3. Hans on August 17, 2011 at 11:23 am

    I know there is a legitimate reason behind including al-Shabaab and perhaps you will but could you elaborate on why it is partly responsible? I don’t doubt that their style of governing, or lack thereof, has contributed to the famine, but you only share examples of their brutality unrelated to the famine. Have policies they have implemented worsened the conditions? I assume so, but am curious to learn more from you on this. I apologize in advance if you plan on going into greater detail on this point in a future post. Otherwise, this is a great primer into understanding the context.

  4. Dan on August 17, 2011 at 11:32 am

    yeah, this particular famine, or at least its severity, is directly related to human activity. particularly war. this provides a good perspective. One of the things you missed, Dane, and I don’t know if you are going to cover this in the following posts, but when the US backed Ethiopians invaded Somalia in 2006, that caused tremendous harm to the country. To that point, under Islamic rule, Somalia was actually doing okay, relatively speaking. That war was highly destructive and pointless.

    http://en.wikipedia.org/wiki/War_in_Somalia_(2006–2009)

  5. Paul on August 17, 2011 at 11:34 am

    Thanks for this and for the UNICEF link.

  6. James Olsen on August 17, 2011 at 11:34 am

    Dane, I’m grateful to you for this post and look forward to your subsequent posts. May we all mourn with those that mourn and do what we can to lighten burdens.

  7. Dane Laverty on August 17, 2011 at 11:36 am

    Hans, good question. In writing this piece, I was treating the drought (and subsequent famine) as an entirely separate issue from Al-Shabaab, showing that each of them provides a distinct reason for leaving Mogadishu. But Al-Shabaab has also contributed directly to the famine through stopping outside aid from reaching the starving people: http://www.care2.com/causes/militants-stop-aid-from-reaching-dying-somali-citizens.html

  8. Mark Love on August 17, 2011 at 2:02 pm

    This opening to the story is just the start. The photos from Julie’s link really brings it home as to how extreme of conditions exist in Somalia. It’s extraordinary how different our lands can be from each others’. Keep writing. The next post will surely be inspiring.

  9. Crick on August 17, 2011 at 3:47 pm

    And the last time we (I’m in the U.S.A.) got involved in Somalia, a benign humanitarian mission ended with memories of “Black Hawk Down”.

    For a decade and a half, this place appears to have been avoided by the international community. I pray for the children there.

  10. Tatiana on August 18, 2011 at 11:27 pm

    I gave money to your unicef link. It seems that Doctors Without Borders is active in the area, as well. Do you have any other suggestions of good organizations which are active there? I’m looking forward to the rest of this series. The problems seem so overwhelming that I have been tempted to close my eyes and turn away, because nothing I could possibly do would be enough. But I want not to do that. I want to do something, to do what I can, even though it will only help a little. At least I can help that little bit.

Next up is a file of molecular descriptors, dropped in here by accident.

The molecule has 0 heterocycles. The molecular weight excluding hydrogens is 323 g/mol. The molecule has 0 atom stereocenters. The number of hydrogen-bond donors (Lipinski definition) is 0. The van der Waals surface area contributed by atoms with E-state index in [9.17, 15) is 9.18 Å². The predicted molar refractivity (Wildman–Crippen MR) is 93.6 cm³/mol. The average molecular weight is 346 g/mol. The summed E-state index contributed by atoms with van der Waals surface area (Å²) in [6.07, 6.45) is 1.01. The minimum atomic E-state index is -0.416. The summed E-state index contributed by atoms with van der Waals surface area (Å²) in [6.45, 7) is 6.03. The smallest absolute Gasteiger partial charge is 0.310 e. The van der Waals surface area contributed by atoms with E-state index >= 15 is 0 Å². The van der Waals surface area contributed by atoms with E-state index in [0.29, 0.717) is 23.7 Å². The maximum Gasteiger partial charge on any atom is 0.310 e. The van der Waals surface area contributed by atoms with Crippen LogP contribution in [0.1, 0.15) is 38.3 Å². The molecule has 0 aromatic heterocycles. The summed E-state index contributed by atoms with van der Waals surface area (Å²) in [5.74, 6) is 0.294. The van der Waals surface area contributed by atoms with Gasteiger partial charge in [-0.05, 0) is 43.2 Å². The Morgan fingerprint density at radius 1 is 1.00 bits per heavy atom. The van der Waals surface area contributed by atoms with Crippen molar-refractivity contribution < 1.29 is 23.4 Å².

11. Dane Laverty on August 19, 2011 at 8:50 am

    Tatiana — first off, thanks for giving! I’d debated putting up links to other organizations as well, but my experience is that that just makes it more intimidating. There are many, many, many worthy groups working to help out; UNICEF just happens to be the one that I’ve picked as my target support organization for this series.

  12. Kent Larsen on August 19, 2011 at 10:18 am

    Crick (9), IIRC, that famine also led to one comedian here in the U.S. joking that those in affected areas should “move to the food!” Funny, yes. A description of what is happening, sure. But also stunningly insensitive.

    The stunning fact of our world today is that there is plenty of food to feed everyone worldwide. The problem is distribution, which is largely hamstrung from the fact that little or no profit can be made in distributing to the poor and that so many societies and governments create impediments to that distribution (sometimes even intentionally).

    In contrast, so many of the political issues we face in the U.S. seem silly, self-centered, and selfish. We obsess about keeping our wealth safe and getting more while huge portions of the world starve or struggle in abject poverty. Should we fiddle while Rome burns too?

  13. Stephanie on August 19, 2011 at 11:46 am

    I hope that in your series, you will cover the rape of women and children refugees who are trying to escape the famine. I think that’s part of what is so horrifying to me. Your story is of a young man (really still a child), and it is tragic that he is walking that long distance to escape. But there are women with 5 small children walking, burying their children along the way, and then being raped as they reach the border. It is beyond horrifying.